By halving the gains you earned from personal crypto activities during the tax year, you are left with what is known as your “taxable capital gain”. Only your taxable capital gain—meaning 50% of what you earned from crypto—is subject to capital gains tax. 

Your taxable capital gain is added to your income. It is then taxed at the normal tax rate that you pay on your income taxes in Canada based on your tax bracket.

Do You Pay Taxes on Crypto Losses in Canada?

You do not pay taxes on your crypto losses in Canada. In fact, crypto losses can actually offset the amount of taxable capital gain that you have to pay. 

Per the CRA, any capital losses resulting from the sale of crypto can be offset against capital gains. 

It is important to note, however, that crypto losses cannot be offset against any other kind of income (such as your salary).

Do I Pay Tax on My Crypto If I Don’t Sell?

In Canada, crypto activities such as buying and holding crypto are not taxed. In other words, you do not have to pay taxes on your crypto holdings if you do not sell them.

When it comes to projects like PulseChain, this actually presents an opportunity for people to earn crypto in Canada without encountering a taxable event. 

PulseChain allows users to earn a stablecoin known as USDL when they put forth Pulse (PLS) tokens as collateral. Through this process, users can extract value from their holdings. 

Since buying and holding digital assets is not a taxable event under the current tax framework in Canada, PulseChain allows you to extract value without having to pay capital gains tax as long as you do not sell your USDL tokens for a fiat currency as the Canadian dollar.

The State of Crypto Tax in Canada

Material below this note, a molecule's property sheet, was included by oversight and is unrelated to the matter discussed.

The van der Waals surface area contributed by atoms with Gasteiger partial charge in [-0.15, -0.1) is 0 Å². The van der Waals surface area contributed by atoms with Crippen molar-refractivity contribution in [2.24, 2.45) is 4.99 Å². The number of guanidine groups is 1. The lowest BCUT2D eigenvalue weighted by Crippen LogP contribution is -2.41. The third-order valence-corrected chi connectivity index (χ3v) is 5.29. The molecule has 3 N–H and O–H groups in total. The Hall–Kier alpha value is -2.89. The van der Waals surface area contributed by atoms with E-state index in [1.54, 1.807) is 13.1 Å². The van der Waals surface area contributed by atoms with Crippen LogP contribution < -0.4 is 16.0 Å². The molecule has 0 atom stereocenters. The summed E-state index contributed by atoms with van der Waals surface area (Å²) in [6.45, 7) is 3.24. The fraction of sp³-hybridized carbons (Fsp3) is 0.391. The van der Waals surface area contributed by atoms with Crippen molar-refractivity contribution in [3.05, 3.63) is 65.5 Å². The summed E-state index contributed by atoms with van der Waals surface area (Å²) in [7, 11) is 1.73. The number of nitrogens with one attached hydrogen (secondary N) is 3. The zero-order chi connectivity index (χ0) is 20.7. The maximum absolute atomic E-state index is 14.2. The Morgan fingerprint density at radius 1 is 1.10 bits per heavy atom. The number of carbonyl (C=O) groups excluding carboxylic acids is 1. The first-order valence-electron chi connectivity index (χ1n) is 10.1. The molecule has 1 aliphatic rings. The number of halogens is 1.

While there are still many areas in which crypto tax obligations are not as easy to follow as they could be, these frameworks have come a long way from being as unclear or hostile as they once were.

In addition, educational resources and the increasing maturity of the crypto industry has made it a lot easier to stay on the right side of your crypto tax obligations.

Still, when it comes to paying your crypto taxes in Canada, it is important to do your own research in order to find the tax guidelines that are most applicable to your specific circumstances. As always, it may also be worth consulting with tax professionals.

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Disclaimer:Please note that nothing on this website constitutes financial advice. Whilst every effort has been made to ensure that the information provided on this website is accurate, individuals must not rely on this information to make a financial or investment decision. Before making any decision, we strongly recommend you consult a qualified professional who should take into account your specific investment objectives, financial situation and individual needs.

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Connor is a US-based digital marketer and writer. He has a diverse military and academic background, but developed a passion over the years for blockchain and DeFi because of their potential to provide censorship resistance and financial freedom. Connor is dedicated to educating and inspiring others in the space, and is an active member and investor in the Ethereum, Hex, and PulseChain communities.